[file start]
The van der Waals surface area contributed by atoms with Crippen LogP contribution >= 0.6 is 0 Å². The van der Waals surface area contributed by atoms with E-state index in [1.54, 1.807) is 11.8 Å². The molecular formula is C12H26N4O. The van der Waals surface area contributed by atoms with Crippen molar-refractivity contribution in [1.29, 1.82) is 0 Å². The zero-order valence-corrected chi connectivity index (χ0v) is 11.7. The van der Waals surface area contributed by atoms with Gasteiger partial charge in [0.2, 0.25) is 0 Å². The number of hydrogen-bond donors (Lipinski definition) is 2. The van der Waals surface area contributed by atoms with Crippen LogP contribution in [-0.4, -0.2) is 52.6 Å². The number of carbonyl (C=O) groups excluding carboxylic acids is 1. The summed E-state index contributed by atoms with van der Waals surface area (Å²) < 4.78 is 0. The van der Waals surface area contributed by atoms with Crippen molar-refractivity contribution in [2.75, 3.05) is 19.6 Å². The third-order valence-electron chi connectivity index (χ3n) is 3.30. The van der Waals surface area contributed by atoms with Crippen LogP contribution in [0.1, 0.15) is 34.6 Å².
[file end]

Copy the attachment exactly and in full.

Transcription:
The van der Waals surface area contributed by atoms with Crippen LogP contribution >= 0.6 is 0 Å². The van der Waals surface area contributed by atoms with E-state index in [1.54, 1.807) is 11.8 Å². The molecular formula is C12H26N4O. The van der Waals surface area contributed by atoms with Crippen molar-refractivity contribution in [1.29, 1.82) is 0 Å². The zero-order valence-corrected chi connectivity index (χ0v) is 11.7. The van der Waals surface area contributed by atoms with Gasteiger partial charge in [0.2, 0.25) is 0 Å². The number of hydrogen-bond donors (Lipinski definition) is 2. The van der Waals surface area contributed by atoms with Crippen LogP contribution in [-0.4, -0.2) is 52.6 Å². The number of carbonyl (C=O) groups excluding carboxylic acids is 1. The summed E-state index contributed by atoms with van der Waals surface area (Å²) < 4.78 is 0. The van der Waals surface area contributed by atoms with Crippen molar-refractivity contribution in [2.75, 3.05) is 19.6 Å². The third-order valence-electron chi connectivity index (χ3n) is 3.30. The van der Waals surface area contributed by atoms with Crippen LogP contribution in [0.1, 0.15) is 34.6 Å².